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"This series is a extraordinary development. It represents a completely student-initiated and student-run initiative. Our MBA students are clearly assuming major responsibility for their own professional development, and in the process they are also contributing to the entire community. We are very proud of what they are accomplishing." - Mel Horwitch, Dean of CEU Business School


CEUBTalk with Prezi 

 There are some tell-tale signs that make a successful startup stand out from the rest. And those who participated in the latest edition of CEUBTalks got a unique opportunity to observe this first-hand when they visited the Prezi campus in Budapest and interact with its co-founder and chief technology officer, Peter Halácsy. 

 The Prezi office is a quiet space located in the midst of the city’s bustle. It has drums, guitars, space for a band, a somewhat eclectic canteen and ideas room, and other features that give it a distinct personality. Halácsy himself is very much the geek or nerd but doesn’t fit any stereotypes. He’s dressed rather unremarkably and if you passed him on the street you probably wouldn’t remember him but when he starts talking he makes a deep impression.

 “It’s not what you are good at but what you are ambitious about, what I can do for the next five years,” he says. The idea is original, radical and inspiring and it resonates with almost everyone. In today’s age, when re-inventing yourself is almost a given, it is perhaps not as radical, but still, it takes time for everyone to relate this to their own lives and let it sink in.

 Like many successful startups, Prezi didn’t follow a ‘recipe for success’ but made its own choices. While Twitter and others were burning cash, Prezi decided it would be cash positive. “We are not Syrian or American -- we were Hungarians with this accent. We decided we have to generate revenue – we have been cash positive for six years,” says Halácsy.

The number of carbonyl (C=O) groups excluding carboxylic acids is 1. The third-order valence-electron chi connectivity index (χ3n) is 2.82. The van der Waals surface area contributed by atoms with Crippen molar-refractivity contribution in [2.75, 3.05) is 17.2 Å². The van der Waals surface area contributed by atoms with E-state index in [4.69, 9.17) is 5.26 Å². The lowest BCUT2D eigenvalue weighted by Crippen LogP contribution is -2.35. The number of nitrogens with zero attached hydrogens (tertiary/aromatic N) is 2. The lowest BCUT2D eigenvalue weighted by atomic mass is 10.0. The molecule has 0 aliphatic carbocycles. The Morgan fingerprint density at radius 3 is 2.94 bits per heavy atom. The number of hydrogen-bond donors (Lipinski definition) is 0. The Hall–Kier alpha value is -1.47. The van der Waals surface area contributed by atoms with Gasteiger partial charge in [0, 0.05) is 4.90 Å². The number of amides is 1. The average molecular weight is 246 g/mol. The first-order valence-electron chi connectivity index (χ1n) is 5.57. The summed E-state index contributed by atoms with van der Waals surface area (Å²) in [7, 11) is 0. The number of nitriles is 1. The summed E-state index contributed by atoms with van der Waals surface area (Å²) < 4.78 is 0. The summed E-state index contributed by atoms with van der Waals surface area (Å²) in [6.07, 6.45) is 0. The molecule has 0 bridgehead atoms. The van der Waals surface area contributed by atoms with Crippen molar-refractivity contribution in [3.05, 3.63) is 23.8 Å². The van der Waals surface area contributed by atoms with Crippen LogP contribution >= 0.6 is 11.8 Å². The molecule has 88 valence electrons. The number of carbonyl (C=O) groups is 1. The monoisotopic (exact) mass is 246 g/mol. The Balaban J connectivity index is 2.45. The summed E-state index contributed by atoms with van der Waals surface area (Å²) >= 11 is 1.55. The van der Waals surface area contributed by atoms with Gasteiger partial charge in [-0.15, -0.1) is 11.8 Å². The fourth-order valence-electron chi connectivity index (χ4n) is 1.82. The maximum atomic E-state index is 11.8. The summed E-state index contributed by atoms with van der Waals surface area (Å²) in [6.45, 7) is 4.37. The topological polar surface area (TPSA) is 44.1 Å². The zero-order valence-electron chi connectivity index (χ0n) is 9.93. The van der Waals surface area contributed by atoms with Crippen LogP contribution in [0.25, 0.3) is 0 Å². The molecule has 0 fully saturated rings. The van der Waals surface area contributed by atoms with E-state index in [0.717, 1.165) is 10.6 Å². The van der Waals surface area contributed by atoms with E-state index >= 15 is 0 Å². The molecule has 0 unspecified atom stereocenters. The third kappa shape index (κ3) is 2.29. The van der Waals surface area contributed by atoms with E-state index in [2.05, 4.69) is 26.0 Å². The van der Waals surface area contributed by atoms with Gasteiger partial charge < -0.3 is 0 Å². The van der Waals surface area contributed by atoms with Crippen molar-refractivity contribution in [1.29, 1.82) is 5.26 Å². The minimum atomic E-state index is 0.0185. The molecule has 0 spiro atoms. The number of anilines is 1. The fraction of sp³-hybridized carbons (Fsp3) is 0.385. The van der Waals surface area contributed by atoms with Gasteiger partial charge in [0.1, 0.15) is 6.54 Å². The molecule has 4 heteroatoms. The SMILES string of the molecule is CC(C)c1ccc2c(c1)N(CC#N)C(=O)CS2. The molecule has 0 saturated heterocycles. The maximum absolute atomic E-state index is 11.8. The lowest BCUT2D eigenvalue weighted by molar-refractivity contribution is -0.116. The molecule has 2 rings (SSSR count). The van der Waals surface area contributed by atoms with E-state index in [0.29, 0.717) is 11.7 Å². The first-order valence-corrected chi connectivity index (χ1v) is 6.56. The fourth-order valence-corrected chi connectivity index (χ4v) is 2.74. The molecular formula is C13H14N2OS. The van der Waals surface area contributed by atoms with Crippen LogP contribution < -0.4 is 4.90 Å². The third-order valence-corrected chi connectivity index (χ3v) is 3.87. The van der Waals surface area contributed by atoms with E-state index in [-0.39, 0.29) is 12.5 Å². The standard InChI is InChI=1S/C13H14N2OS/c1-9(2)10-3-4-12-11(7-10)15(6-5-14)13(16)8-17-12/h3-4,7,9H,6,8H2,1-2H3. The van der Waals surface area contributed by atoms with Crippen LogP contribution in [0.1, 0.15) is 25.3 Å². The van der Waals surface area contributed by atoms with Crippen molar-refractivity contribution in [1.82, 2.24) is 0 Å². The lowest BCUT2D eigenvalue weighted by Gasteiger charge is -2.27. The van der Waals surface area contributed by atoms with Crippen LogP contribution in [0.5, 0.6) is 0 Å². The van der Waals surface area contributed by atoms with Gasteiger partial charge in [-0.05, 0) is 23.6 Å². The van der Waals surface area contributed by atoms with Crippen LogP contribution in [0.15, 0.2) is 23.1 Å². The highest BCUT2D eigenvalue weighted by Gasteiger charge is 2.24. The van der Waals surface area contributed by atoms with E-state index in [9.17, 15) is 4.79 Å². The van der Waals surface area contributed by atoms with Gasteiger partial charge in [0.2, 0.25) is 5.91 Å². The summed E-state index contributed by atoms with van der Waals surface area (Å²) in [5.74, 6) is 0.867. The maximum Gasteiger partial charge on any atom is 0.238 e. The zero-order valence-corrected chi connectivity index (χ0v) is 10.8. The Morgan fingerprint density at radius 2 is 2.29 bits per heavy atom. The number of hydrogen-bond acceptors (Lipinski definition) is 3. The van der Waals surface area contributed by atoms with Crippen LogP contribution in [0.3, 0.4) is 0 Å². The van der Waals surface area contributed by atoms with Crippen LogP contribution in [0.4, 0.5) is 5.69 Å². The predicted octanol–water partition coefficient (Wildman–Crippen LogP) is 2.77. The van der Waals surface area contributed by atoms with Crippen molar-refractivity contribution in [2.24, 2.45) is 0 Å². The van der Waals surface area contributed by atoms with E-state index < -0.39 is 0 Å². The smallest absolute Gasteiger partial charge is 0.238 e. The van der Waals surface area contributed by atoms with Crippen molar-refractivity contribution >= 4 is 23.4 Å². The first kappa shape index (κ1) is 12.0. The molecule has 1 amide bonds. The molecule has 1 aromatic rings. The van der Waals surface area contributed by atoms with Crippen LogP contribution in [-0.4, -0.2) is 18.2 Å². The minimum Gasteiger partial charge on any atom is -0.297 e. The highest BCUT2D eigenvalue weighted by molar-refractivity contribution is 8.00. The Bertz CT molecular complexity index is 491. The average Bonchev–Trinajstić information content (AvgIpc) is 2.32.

Not anymore though. Prezi has proven itself and -- Halácsy says Prezi has 65 million users and has been adding approximately 1.5 million users every month. Its growth has almost been exponential and it is now investing heavily, thanks to funding it has recieved.

 The founders of Prezi – CEO, Peter Arvai, from Sweden with Hungarian parents, an artist, Adam Somlai Fishcher, and Halácsy himself who was an engineer by training and professor with an interest in social sciences and communication – had no intention of starting a company but they were passionate about the product and solving a user problem. Thus, while several firms had taken aim at Microsoft's office suite even earlier, no firm had specifically targeted its presentation software or transformed the user experience as thoroughly as Prezi.

 Halácsy is critical of old style management and its obsession with KPIs (key performance indicators) and of the ability of such firms to survive in a crisis and continue to be successful. He also doesn’t care about definitions like if Prezi is still a startup.

 Only the creative can survive in a crisis, he says. Other organizations go into command and control mode. “Creativity is not something you are born with -- creativity, courage and risk-taking I learnt from the environment,” says Halácsy. Successful firms are about creating this environment. Not too many organizations dare to try, according to Halácsy who swears by ambition and collaboration.

 The key is to trust people, he says. Every relationship has conflicts but if you find people you love so much you will resolve them he says about the founding team staying together and about recruiting te right people.

Prezi solved a communication problem with its software but today, the problem is not so much communication but noise, says Halácsy.

 Watch out for more interesting events coming up on CEUBTalks and mark your calendar!

 by Shivapriya Nagarajan

CEUBTalk with Gábor Bojar, CEO and Founder of Graphisoft CAD